To determine the association between the clinical scores and the most significant upregulated and downregulated genes over time, we used proportional Venn diagrams as shown in Figure 2. A total of 88 genes were identified that were significantly increased over control expression levels within any time interval, with a criterion value of P < 0.001; this domain of 88 genes is depicted by the large circle in Figure 2, A to C. Figure 2A is a Venn diagram that illustrates the overlap between this domain of 88 genes with genes that were significantly correlated with the Acute Physiology and Chronic Health Evaluation II (APACHE II) scores. The APACHE II score is a clinical intensive care unit (ICU) score that is applied within 24 h of patient admission to an ICU (24, 25). Two genes, CYP51A1 and CYP4F3, were significantly upregulated and correlated with APACHE II scores. A pathway analysis of these genes by www.GeneMania.org indicates that these two genes are highly coexpressed with genes that support sterol biosynthesis (false discovery rate [FDR], 5.05e−28). Figure 2B compares the domain of 88 significantly changed genes with genes that correlated with the Max Denver 2 score over time. The Denver 2 is a clinical multiorgan failure scoring system that is computed based on the pulmonary, renal, hepatic, and cardiac systems (26). There was a common overlap of five genes that were significantly changed from control and that correlated with Max Denver scores greater than 2. These five genes were CYP19A1, HMOX2, NCF1, NCF2, and PTGER2. The pathway analysis of these genes (www.GeneMania.org) indicates that they are highly coexpressed with genes that provide an oxidative respiratory burst (FDR, 2.49e−9) and superoxide anion generation (FDR, 6.71e−8). Figure 2C compares the overlap between the 88 significantly changed genes and genes that correlated with Injury Severity Score (27) over time with a value of P < 0.001, as demonstrated by the blue circle. There was a common overlap of 10 genes that were significantly changed from control that also correlated with the Injury Severity Score. These 10 genes are CYP19A1, CYP20A1, CYP2A7, CYP2B7P1, CYP2C19, CYP2E1, CYP4A11, CYP8B1, ESR2, and NOX1. The pathway analysis of these genes indicates that they are highly coexpressed with genes that provide a cellular response to xenobiotic stimulus (FDR, 1.16e−23) and monooxygenase activity (FDR, 2.91e−20).
Oxidized lipids synthesized from linoleic and arachidonic acid are known to be elevated after injury (1–3) or inflammation (11–14). Recent studies have demonstrated that the CYP, LOX, and COX enzymes likely mediate oxidation of PUFAs after tissue injury (9, 10, 28). Given the substantial effect of oxidized lipids on hemodynamic, pulmonary, immune, and neuronal systems (29–31), it is likely that these lipids play major roles in initiating and integrating pathophysiologic responses to many forms of injury. However, it is not known whether the enzymatic machinery capable of oxidizing these bioactive lipids is upregulated after major blunt trauma. Here, we present clinical data that this effect is substantial, selective, and persists long after the traumatic event. Interestingly, neither COX1 nor COX2 were upregulated after trauma, suggesting a more dominant role for either CYP or LOX isozymes under these conditions. It is important to note that gene expression does not necessarily correlate to protein or enzyme activation. This study is focused on changes in the expression of leukocyte oxidative genes after traumatic injury, and these results could be extended to future proteomic studies.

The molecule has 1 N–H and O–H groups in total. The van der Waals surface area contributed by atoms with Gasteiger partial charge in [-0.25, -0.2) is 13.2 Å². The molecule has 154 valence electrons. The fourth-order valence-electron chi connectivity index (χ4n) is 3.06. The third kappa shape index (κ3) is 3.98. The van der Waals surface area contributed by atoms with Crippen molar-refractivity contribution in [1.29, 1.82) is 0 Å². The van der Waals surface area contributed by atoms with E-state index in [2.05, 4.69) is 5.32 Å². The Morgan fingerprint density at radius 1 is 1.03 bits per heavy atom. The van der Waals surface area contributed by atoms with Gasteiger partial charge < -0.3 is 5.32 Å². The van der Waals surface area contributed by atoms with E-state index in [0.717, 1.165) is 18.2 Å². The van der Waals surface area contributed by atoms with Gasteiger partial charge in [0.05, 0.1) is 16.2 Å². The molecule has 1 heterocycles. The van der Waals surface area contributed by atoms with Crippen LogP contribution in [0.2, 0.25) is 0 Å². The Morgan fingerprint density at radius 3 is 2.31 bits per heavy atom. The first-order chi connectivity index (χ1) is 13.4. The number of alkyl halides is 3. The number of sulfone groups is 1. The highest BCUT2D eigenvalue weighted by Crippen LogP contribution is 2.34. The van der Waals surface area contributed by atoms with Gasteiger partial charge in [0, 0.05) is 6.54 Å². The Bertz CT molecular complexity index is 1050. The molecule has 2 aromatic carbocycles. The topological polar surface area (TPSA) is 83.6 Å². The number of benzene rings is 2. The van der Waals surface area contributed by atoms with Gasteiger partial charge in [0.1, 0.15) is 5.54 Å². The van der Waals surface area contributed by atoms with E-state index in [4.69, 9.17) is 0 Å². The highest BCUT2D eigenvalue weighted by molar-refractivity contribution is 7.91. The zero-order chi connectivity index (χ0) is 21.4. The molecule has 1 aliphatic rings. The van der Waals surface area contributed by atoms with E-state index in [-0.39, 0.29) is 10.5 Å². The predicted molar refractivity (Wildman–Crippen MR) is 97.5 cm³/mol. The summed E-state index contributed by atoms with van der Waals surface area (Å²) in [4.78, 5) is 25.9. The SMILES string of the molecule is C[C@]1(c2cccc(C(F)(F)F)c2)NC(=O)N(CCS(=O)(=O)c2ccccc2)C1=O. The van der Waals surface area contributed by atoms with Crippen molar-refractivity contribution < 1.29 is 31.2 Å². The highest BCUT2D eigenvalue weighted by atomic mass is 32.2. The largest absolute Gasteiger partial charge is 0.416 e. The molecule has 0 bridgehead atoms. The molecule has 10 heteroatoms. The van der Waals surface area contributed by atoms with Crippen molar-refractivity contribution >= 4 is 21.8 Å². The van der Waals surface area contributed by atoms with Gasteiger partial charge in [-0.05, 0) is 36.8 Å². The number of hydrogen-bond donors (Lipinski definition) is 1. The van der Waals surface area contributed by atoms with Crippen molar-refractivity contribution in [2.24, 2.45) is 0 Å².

The existence of a selective alteration in expression of transcripts encoding oxidative enzymes reveals a complex molecular response to major blunt trauma in circulating leukocytes. Evidence for the selectivity of this pattern of genetic changes is based on the finding of highly significant increased, as well as decreased, changes in gene expression. Nonetheless, the mechanisms mediating this response are unclear. It can be speculated that endocrine responses to stress and trauma might alter oxidative enzyme expression, although no previous published studies have reported this pattern of transcriptional events. Alternatively, it is possible that trauma itself, via introduction of foreign antigens or altered interactions with damaged cells or extracellular matrices, might lead to the observed changes. These alternatives should be evaluated in subsequent studies. Because the clinical samples consisted of circulating leukocytes, these oxidative enzymes are capable of generating biologically active substances at a systemic level, including both vascular and interstitial compartments. The physiologic significance of this finding is supported by the observed association of several of these transcripts with clinical trauma indices. This association provides a novel means for integrating pathophysiologic responses to trauma that is distinct from classical endocrine, paracrine, or neuronal forms of signaling.
Evaluation of the time course reveals that many of the sampled transcripts display persistent changes in expression out to the last time point measured, at 28 days. The full time-response curve is undefined but clearly extends to at least a month after trauma. Persistent changes in gene expression may signify epigenetic mechanisms regulating (32) the expression of these transcripts. If epigenetic mechanisms are involved, it is possible that patients with a history of major trauma would be predisposed to an altered response to any subsequent traumatic event. These responses could be enhanced or suppressed, depending on changes in gene expression and the function of the translated proteins. Nonetheless, such epigenetic changes may play an important role in patients with a history of polytrauma-related events.
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